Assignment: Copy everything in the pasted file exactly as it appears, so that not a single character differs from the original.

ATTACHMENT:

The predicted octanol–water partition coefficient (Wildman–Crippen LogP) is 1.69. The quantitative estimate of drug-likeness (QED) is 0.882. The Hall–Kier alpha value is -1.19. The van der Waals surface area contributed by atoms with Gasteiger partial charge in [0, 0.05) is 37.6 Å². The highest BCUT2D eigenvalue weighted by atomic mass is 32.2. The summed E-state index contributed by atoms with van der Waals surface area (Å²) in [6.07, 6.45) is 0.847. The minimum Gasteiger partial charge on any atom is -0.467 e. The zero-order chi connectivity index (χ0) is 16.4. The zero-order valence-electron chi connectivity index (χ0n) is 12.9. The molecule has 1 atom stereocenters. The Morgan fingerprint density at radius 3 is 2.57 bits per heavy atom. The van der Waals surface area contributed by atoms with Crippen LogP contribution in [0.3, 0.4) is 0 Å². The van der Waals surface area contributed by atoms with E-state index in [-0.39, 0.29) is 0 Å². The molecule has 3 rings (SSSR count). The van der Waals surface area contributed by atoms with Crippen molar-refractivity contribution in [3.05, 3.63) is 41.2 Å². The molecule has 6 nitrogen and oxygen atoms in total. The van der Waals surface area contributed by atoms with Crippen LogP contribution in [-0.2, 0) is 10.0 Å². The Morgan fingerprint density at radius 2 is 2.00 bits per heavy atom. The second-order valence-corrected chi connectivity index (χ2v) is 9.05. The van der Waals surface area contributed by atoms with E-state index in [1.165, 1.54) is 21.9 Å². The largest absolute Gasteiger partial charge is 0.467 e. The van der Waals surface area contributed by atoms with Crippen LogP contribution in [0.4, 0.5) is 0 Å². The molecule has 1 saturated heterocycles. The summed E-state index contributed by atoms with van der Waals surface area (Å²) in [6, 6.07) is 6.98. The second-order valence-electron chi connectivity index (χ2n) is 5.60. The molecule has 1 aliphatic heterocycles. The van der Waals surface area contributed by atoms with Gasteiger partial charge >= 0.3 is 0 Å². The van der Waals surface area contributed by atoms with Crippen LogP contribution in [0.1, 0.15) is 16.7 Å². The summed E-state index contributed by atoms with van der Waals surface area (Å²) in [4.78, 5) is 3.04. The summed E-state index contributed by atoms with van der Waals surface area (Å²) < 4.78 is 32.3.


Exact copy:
The predicted octanol–water partition coefficient (Wildman–Crippen LogP) is 1.69. The quantitative estimate of drug-likeness (QED) is 0.882. The Hall–Kier alpha value is -1.19. The van der Waals surface area contributed by atoms with Gasteiger partial charge in [0, 0.05) is 37.6 Å². The highest BCUT2D eigenvalue weighted by atomic mass is 32.2. The summed E-state index contributed by atoms with van der Waals surface area (Å²) in [6.07, 6.45) is 0.847. The minimum Gasteiger partial charge on any atom is -0.467 e. The zero-order chi connectivity index (χ0) is 16.4. The zero-order valence-electron chi connectivity index (χ0n) is 12.9. The molecule has 1 atom stereocenters. The Morgan fingerprint density at radius 3 is 2.57 bits per heavy atom. The van der Waals surface area contributed by atoms with Crippen LogP contribution in [0.3, 0.4) is 0 Å². The van der Waals surface area contributed by atoms with E-state index in [-0.39, 0.29) is 0 Å². The molecule has 3 rings (SSSR count). The van der Waals surface area contributed by atoms with Crippen molar-refractivity contribution in [3.05, 3.63) is 41.2 Å². The molecule has 6 nitrogen and oxygen atoms in total. The van der Waals surface area contributed by atoms with Crippen LogP contribution in [-0.2, 0) is 10.0 Å². The Morgan fingerprint density at radius 2 is 2.00 bits per heavy atom. The second-order valence-corrected chi connectivity index (χ2v) is 9.05. The van der Waals surface area contributed by atoms with E-state index in [1.165, 1.54) is 21.9 Å². The largest absolute Gasteiger partial charge is 0.467 e. The van der Waals surface area contributed by atoms with Crippen LogP contribution in [0.4, 0.5) is 0 Å². The molecule has 1 saturated heterocycles. The summed E-state index contributed by atoms with van der Waals surface area (Å²) in [6, 6.07) is 6.98. The second-order valence-electron chi connectivity index (χ2n) is 5.60. The molecule has 1 aliphatic heterocycles. The van der Waals surface area contributed by atoms with Gasteiger partial charge >= 0.3 is 0 Å². The van der Waals surface area contributed by atoms with Crippen LogP contribution in [0.1, 0.15) is 16.7 Å². The summed E-state index contributed by atoms with van der Waals surface area (Å²) in [4.78, 5) is 3.04. The summed E-state index contributed by atoms with van der Waals surface area (Å²) < 4.78 is 32.3.